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Rep. Doug Collins defends Trump as Mueller hearing on Russia investigation begins
Doug Collins statement
Rep. Doug Collins, R-Ga., the ranking member of the House Judiciary Committee, gives his opening statement as former special counsel Robert Mueller testifies before the House Judiciary Committee hearing on his report on Russian election interference, on Capitol Hill, Wednesday, July 24, 2019 in Washington. - photo by Associated Press

The top Republican on the House Judiciary Committee, Rep. Doug Collins, R-Gainesville, defended President Donald Trump as the committee conducted a hearing Wednesday with former special counsel Robert Mueller.

Mueller is testifying before the House Judiciary Committee and the House intelligence committee about his investigation into Russian meddling in the 2016 presidential election.

Mueller's investigation shadowed Donald Trump's presidency for nearly two years and officially concluded in March, when he submitted his 448-page report.

The nation has heard the former special counsel speak only once, for nine minutes in May, since his 2017 appointment.

Mueller has expressed his reluctance to testify and said he won't go beyond what's in his report.

Trump has called Mueller's investigation a "witch hunt."

Collins said "the president knew he was innocent" and did not shut down Mueller's probe, even though he had the authority to do so.

“The president’s attitude towards the investigation was understandably negative, yet the president did not use his authority to close the investigation,” Collins said in a statement. “He asked his lawyer if Mr. Mueller had conflicts that disqualified Mr. Mueller from the job, but he did not shut down the investigation.”

Mueller's report released in April said that he could not exonerate the president on obstruction of justice. It also said there was not enough evidence to establish a criminal conspiracy between Trump's campaign and Russia.

Collins said Russia meddled in the 2016 election but "the president did not conspire with Russians." He said "nothing we hear today will change those facts."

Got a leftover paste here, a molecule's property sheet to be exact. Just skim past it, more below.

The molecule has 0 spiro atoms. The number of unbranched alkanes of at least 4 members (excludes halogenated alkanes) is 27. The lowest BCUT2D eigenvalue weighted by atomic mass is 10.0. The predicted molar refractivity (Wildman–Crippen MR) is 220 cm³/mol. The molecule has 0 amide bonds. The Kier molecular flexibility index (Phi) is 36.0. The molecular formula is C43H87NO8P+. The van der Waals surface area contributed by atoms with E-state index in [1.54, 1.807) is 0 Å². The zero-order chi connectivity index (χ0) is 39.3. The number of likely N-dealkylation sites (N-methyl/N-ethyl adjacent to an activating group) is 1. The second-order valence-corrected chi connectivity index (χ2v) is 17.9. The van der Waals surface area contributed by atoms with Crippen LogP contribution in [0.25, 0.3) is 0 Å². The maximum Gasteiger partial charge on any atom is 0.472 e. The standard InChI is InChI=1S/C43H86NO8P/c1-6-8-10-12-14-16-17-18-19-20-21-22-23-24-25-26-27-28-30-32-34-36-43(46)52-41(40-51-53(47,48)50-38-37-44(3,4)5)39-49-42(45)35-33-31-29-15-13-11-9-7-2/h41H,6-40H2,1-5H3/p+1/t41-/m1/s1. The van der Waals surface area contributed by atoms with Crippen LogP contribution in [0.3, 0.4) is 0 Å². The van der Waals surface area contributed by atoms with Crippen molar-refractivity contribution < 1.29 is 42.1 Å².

Collins said Republicans will also question the origins of Mueller's investigation.

“One element of this story remains: the beginnings of the FBI investigation into the president. I look forward to Mr. Mueller’s testimony about what he found during his review of the origins of this investigation,” Collins said. “In addition, the inspector general continues to review how baseless gossip can be used to launch an FBI investigation against a private American citizen, and, eventually, a president.”

House Judiciary Committee Chairman Jerrold Nadler, a New York Democrat, said his committee has "a responsibility to address" the evidence that Mueller has uncovered in his Trump-Russia investigation.

Opening the three-hour hearing with Mueller, Nadler said there are themes to the hearing: "responsibility, integrity and accountability."

Nadler laid out the examples from Mueller's report that committee members intend to focus on while questioning the reluctant former special counsel.

He noted Trump's directions to then-White House counsel Donald McGahn to have Mueller removed and, once that was made public, orders from Trump to McGahn to deny it happened.

Nadler said "not even the president is above the law."

But Collins also said that everyone should be presumed innocent and guaranteed due process.

“If we carry anything away today, it must be that we increase our vigilance against foreign election interference while we ensure our government officials don’t weaponize their power against the constitutional rights guaranteed to every United States citizen,” Collins said.

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